I’ve wanted to be an HIV doctor since I was a teenager, and finally I have achieved my goal. Recently I completed my infectious diseases fellowship and am now an attending physician at Massachusetts General Hospital.
And yet, World AIDS Day always brings sorrow, because of the memories of my patients who have died of this dreadful virus. Lovely people, in Philadelphia, San Diego, Gabarone, Maputo, Boston. Dead, because of stigma, denial, homophobia, poverty, racism, bad luck, etc.
What must be done?
Know your HIV status.
Improve health care systems so people with HIV can receive lifesaving antiretroviral therapy.
Remember that TB is the #1 killer of people with HIV.
Read David France’s new book.
In other news…
- Today at 4 PM at the Kennedy School is a session, Building Bridges: An Interdisciplinary Response to the Syrian Refugee Crisis
- Tomorrow, at the Joseph B Martin Center is a symposium, The Science of Health And Happiness.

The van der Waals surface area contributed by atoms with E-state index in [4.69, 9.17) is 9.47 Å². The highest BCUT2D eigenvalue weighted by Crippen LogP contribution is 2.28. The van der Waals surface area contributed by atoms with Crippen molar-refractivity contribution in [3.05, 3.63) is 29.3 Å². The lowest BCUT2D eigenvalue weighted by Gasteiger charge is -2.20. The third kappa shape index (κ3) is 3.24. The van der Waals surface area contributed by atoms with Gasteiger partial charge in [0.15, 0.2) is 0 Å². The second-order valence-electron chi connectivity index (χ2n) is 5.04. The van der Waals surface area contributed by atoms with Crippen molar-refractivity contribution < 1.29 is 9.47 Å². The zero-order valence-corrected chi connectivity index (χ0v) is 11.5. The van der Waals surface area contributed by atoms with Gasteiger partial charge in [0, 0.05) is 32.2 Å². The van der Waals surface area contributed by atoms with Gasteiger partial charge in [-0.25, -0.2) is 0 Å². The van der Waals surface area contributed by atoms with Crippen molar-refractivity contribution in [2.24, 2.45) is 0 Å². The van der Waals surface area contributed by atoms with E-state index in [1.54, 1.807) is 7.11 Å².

- Robert Jay Lifton wrote an important Op-Ed in the New York Times about torture and the normalization of evil.
Thanks so much for visiting my blog! Writing and reading posts takes time and we all know that time is precious. You and I will both get much more out of this blog if it leads to dialogue/exchange of ideas. If you found this post useful and wouldn’t mind leaving a brief comment and sharing via email or social media, I would be extremely grateful. My posts are generally written quickly, so if you have any feedback, or find any factual or grammatical errors, please do let me know. Regards, “Dr. Phil”